A total autologous Rhinoplasty, also known as no-implant rhinoplasty, is a nose job which ONLY uses your own tissue, instead of any artificial material such as silicon or Goretex.

Using your own tissue is definitely preferred over an artificial implant. Unlike the use of artificial material, the use of your own tissue removes the risk of infection once it has healed, and further eliminates the risk of triggering an immune response leading to extrusion. 

There are several options available. 

Available options for Total Autologous Rhinoplasty

First, cartilage from your nasal septum can be used, as the cartilage is firm and straight and the scars are hidden within the nose.

However, there might not be enough cartilage in the nasal septum in certain situations where more cartilage is needed, such as in Tip-plasty or Revision Rhinoplasty. 

Second, ear cartilage from the back of the ear can be used. The ear cartilage is curved and is not as strong as cartilage from the septum but it is ideal for creating the dome of the nasal tips. The scar is hidden behind the ear and well concealed.

Third, rib cartilage can also be utilized. This is considered to be the gold standard because of the large volume of cartilage available in the rib, providing lots of material for structural support and volume augmentation.

Moreover, rib cartilage is strong and straight, leading to consistent and reliable results. These are shaped into the necessary components and stitched down to maintain a stable shape.

Finally, skin and fat can also be used to form a “dermal graft” and this can be taken from the back (with a hidden scar) and used to augment the dorsum of your nose.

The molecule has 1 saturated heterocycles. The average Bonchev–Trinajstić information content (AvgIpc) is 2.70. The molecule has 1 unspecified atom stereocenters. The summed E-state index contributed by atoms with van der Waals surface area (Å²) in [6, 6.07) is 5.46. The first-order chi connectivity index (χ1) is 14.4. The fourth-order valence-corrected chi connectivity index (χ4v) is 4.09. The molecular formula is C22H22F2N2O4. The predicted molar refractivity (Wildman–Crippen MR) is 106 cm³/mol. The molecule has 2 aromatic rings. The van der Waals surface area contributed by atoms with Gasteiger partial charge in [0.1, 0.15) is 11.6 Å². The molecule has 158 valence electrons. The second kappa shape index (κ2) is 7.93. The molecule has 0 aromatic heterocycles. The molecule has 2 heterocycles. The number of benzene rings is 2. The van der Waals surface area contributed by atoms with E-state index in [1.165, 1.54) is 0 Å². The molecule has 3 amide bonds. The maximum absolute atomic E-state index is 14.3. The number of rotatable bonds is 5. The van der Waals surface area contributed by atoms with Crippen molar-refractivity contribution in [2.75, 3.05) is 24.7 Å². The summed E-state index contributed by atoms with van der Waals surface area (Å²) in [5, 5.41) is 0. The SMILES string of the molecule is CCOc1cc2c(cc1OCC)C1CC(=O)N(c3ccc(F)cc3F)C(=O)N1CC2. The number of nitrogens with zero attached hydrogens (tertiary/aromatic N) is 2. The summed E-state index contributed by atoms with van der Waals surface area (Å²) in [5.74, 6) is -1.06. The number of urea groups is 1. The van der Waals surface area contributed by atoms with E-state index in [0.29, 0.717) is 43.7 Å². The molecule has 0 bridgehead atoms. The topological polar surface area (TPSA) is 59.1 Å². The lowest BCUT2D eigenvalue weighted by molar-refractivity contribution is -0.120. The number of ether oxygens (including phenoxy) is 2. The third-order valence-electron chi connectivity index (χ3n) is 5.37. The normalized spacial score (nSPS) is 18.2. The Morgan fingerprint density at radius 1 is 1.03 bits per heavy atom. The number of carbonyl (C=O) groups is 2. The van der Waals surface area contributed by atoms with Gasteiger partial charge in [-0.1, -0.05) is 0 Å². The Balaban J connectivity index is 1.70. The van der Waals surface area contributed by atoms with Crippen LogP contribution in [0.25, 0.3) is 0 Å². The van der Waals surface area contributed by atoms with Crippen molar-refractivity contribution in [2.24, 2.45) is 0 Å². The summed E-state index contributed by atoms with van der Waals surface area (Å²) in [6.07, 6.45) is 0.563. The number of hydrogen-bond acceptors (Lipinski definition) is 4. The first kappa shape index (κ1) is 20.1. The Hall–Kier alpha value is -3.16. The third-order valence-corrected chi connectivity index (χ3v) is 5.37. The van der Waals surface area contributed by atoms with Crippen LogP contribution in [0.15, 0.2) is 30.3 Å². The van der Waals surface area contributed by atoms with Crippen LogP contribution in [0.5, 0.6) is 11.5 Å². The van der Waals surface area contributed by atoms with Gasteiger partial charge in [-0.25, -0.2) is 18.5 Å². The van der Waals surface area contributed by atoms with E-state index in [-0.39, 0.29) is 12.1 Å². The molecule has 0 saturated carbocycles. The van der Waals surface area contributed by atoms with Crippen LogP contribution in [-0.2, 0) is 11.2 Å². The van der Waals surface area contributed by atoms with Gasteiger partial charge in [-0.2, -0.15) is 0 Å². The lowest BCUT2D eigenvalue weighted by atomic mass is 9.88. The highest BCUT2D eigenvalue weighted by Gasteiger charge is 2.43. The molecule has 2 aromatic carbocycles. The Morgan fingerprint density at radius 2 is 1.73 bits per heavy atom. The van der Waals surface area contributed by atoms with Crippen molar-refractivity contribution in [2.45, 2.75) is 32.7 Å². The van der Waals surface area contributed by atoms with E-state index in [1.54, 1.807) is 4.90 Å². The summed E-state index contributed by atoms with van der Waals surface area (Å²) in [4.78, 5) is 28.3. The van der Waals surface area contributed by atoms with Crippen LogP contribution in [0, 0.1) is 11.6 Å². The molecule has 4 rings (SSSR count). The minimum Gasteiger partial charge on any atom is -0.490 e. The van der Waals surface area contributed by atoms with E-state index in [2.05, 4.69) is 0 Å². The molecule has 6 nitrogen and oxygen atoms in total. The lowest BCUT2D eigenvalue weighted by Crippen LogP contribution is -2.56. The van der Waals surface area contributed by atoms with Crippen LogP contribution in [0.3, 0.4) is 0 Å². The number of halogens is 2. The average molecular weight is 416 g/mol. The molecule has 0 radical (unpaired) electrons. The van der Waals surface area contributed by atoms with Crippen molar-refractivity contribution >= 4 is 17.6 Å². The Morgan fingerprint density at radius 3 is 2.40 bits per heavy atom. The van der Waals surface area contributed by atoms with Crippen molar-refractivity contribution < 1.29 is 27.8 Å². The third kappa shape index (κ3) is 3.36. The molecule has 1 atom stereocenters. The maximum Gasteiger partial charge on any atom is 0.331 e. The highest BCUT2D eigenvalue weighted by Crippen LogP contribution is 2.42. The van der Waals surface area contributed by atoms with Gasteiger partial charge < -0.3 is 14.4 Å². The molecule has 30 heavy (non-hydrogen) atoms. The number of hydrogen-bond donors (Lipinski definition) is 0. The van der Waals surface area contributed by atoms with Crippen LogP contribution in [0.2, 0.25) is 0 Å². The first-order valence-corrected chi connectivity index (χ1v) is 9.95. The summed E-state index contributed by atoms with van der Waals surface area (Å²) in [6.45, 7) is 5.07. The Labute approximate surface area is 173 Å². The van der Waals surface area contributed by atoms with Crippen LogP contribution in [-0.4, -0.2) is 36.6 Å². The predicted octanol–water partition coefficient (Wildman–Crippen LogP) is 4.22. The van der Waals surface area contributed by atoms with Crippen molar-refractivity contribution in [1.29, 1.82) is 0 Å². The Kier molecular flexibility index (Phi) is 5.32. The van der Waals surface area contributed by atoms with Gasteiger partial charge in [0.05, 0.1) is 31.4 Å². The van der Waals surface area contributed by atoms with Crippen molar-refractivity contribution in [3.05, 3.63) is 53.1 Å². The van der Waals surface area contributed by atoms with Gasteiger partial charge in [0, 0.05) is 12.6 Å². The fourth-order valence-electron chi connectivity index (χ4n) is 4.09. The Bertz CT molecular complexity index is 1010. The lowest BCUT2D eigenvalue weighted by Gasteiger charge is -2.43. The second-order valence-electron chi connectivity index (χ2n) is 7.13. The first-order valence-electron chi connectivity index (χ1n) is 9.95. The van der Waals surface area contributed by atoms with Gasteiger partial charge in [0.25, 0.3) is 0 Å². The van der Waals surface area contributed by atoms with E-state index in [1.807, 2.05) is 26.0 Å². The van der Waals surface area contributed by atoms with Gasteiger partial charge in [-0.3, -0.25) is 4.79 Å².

What are the complications and risks of a rhinoplasty?

There are risks and complications associated with every surgical procedure. You will need to sign a consent form so that we know you understand the procedure and the risks that come with it. Here are some of the potential complications that can happen after a rhinoplasty. 

  • Bleeding (hematoma)
  • Swelling
  • Wound Infection
  • Poor wound healing or scarring
  • Numbness or change in skin sensation - this is usually temporary

Occasionally  there may be other less common but more serious complications, such as:

  • Nasal Septal perforation, which is a hole in the nasal septum - the skin dividing your nose in two. This complication rarely happens but may occur if there is a hole made during harvest of the septum or an infection.
  • Nasal collapse. Overzealous harvest of the nasal septum can destabilise the nose leading to a collapse of the nose.
  • Breathing difficulties. I mentioned this under ‘Revision Rhinoplasty’, and is a complication that can be treated if you suffer from this complication.